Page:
16. John Gibson & David McKenzie & Steven Stillman, 2013. "Accounting for Selectivity and Duration-Dependent Heterogeneity When Estimating the Impact of Emigration on Incomes and Poverty in Sending Areas," Economic Development and Cultural Change, University of Chicago Press, vol. 61(2), pages 247-280.
    17. Fafchamps, Marcel & Lund, Susan, 2003. "Risk-sharing networks in rural Philippines," Journal of Development Economics, Elsevier, vol. 71(2), pages 261-287, August.
    18. Edward C. Norton & Hua Wang & Chunrong Ai, 2004. "Computing interaction effects and standard errors in logit and probit models," Stata Journal, StataCorp LP, vol. 4(2), pages 154-167, June.
    19. HwaJung Choi, 2007. "Are Remittances Insurance? Evidence from Rainfall Shocks in the Philippines," World Bank Economic Review, World Bank Group, vol. 21(2), pages 219-248, May.
    20. Kevin E. Staub & Rainer Winkelmann, 2013. "Consistent Estimation Of Zero‐Inflated Count Models," Health Economics, John Wiley & Sons, Ltd., vol. 22(6), pages 673-686, June.
    21. Melanie Morten, 2016. "Temporary Migration and Endogenous Risk Sharing in Village India," NBER Working Papers 22159, National Bureau of Economic Research, Inc.
    22. Lucas, Robert E B & Stark, Oded, 1985. "Motivations to Remit: Evidence from Botswana," Journal of Political Economy, University of Chicago Press, vol. 93(5), pages 901-918, October.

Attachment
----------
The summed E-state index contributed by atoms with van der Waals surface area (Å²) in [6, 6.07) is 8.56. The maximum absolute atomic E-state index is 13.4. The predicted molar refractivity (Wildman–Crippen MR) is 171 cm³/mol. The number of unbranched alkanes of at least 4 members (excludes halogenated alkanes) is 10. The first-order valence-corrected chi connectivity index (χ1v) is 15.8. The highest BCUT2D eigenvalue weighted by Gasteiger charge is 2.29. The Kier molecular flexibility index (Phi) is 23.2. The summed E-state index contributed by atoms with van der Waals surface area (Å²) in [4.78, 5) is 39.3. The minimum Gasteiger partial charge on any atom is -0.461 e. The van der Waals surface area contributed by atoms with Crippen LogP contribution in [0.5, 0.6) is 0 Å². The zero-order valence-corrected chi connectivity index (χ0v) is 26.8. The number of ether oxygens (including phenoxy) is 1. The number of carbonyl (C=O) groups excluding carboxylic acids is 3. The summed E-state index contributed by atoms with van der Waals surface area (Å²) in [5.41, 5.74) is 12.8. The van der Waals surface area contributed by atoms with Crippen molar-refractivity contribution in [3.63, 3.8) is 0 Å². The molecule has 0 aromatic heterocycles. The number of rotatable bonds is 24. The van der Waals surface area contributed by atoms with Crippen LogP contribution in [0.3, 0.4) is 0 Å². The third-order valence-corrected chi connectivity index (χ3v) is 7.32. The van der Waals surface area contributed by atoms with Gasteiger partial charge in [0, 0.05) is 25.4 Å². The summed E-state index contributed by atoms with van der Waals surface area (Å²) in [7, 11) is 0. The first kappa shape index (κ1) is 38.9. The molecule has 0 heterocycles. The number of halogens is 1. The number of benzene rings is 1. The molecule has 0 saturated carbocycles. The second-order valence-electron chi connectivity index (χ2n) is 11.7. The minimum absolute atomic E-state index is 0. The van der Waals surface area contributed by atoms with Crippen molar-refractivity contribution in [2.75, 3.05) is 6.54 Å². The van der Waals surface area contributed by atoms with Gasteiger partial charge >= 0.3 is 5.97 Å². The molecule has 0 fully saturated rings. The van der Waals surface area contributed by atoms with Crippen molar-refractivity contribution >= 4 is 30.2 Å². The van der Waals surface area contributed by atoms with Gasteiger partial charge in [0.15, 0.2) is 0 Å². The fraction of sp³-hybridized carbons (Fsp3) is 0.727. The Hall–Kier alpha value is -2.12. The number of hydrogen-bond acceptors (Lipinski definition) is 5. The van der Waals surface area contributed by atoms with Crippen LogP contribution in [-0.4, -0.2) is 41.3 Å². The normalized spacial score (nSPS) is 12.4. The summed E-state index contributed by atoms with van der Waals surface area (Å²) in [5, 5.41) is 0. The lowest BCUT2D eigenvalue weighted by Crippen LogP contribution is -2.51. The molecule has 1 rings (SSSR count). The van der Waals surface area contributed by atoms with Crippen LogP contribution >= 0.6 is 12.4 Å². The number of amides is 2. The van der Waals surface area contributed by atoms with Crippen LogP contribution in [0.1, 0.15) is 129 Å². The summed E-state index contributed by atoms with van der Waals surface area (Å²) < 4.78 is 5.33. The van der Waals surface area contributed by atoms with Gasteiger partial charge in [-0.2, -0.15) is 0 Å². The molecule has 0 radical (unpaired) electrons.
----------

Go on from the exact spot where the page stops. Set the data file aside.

23. Du, Julan & He, Qing & Rui, Oliver M., 2011. "Channels of Interprovincial Consumption Risk Sharing in the People’s Republic of China," ADBI Working Papers 334, Asian Development Bank Institute.
    24. Juan M. Gallego & Mariapia Mendola, 2013. "Labour Migration and Social Networks Participation in Southern Mozambique," Economica, London School of Economics and Political Science, vol. 80(320), pages 721-759, October.
    25. Fafchamps, Marcel & Gubert, Flore, 2007. "The formation of risk sharing networks," Journal of Development Economics, Elsevier, pages 326-350.
    26. David McKenzie & John Gibson & Steven Stillman, 2010. "How Important Is Selection? Experimental vs. Non-Experimental Measures of the Income Gains from Migration," Journal of the European Economic Association, MIT Press, vol. 8(4), pages 913-945, June.
    27. repec:dau:papers:123456789/4392 is not listed on IDEAS
    28. Lena Giesbert & Susan Steiner & Mirko Bendig, 2011. "Participation in Micro Life Insurance and the Use of Other Financial Services in Ghana," Journal of Risk & Insurance, The American Risk and Insurance Association, vol. 78(1), pages 7-35, March.